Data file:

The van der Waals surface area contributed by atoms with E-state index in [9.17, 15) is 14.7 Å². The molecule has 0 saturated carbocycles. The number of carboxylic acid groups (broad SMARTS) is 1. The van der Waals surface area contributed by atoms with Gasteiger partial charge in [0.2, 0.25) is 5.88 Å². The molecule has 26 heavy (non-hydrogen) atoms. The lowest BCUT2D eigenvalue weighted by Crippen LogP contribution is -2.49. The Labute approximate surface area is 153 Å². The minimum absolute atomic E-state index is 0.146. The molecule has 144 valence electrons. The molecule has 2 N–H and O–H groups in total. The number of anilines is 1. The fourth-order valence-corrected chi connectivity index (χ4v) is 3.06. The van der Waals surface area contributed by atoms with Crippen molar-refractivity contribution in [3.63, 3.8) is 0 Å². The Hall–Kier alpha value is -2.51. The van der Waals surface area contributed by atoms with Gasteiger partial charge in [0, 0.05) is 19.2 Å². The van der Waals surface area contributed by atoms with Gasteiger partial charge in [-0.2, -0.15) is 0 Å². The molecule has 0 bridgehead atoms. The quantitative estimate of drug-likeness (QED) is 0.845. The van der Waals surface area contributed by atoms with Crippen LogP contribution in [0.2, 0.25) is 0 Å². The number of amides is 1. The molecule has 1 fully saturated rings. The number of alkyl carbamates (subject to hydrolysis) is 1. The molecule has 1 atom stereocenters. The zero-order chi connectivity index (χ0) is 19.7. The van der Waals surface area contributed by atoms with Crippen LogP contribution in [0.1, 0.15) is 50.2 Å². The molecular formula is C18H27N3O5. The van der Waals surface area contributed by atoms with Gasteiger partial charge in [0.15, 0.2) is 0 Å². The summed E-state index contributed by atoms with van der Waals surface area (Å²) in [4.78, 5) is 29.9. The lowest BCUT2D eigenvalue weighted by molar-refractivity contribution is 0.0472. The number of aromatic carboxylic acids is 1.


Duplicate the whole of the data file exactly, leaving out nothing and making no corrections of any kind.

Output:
The van der Waals surface area contributed by atoms with E-state index in [9.17, 15) is 14.7 Å². The molecule has 0 saturated carbocycles. The number of carboxylic acid groups (broad SMARTS) is 1. The van der Waals surface area contributed by atoms with Gasteiger partial charge in [0.2, 0.25) is 5.88 Å². The molecule has 26 heavy (non-hydrogen) atoms. The lowest BCUT2D eigenvalue weighted by Crippen LogP contribution is -2.49. The Labute approximate surface area is 153 Å². The minimum absolute atomic E-state index is 0.146. The molecule has 144 valence electrons. The molecule has 2 N–H and O–H groups in total. The number of anilines is 1. The fourth-order valence-corrected chi connectivity index (χ4v) is 3.06. The van der Waals surface area contributed by atoms with Crippen molar-refractivity contribution in [3.63, 3.8) is 0 Å². The Hall–Kier alpha value is -2.51. The van der Waals surface area contributed by atoms with Gasteiger partial charge in [0, 0.05) is 19.2 Å². The van der Waals surface area contributed by atoms with Gasteiger partial charge in [-0.2, -0.15) is 0 Å². The molecule has 0 bridgehead atoms. The quantitative estimate of drug-likeness (QED) is 0.845. The van der Waals surface area contributed by atoms with Crippen LogP contribution in [0.2, 0.25) is 0 Å². The number of amides is 1. The molecule has 1 fully saturated rings. The number of alkyl carbamates (subject to hydrolysis) is 1. The molecule has 1 atom stereocenters. The zero-order chi connectivity index (χ0) is 19.7. The van der Waals surface area contributed by atoms with Crippen LogP contribution in [0.1, 0.15) is 50.2 Å². The molecular formula is C18H27N3O5. The van der Waals surface area contributed by atoms with Gasteiger partial charge in [0.15, 0.2) is 0 Å². The summed E-state index contributed by atoms with van der Waals surface area (Å²) in [4.78, 5) is 29.9. The lowest BCUT2D eigenvalue weighted by molar-refractivity contribution is 0.0472. The number of aromatic carboxylic acids is 1.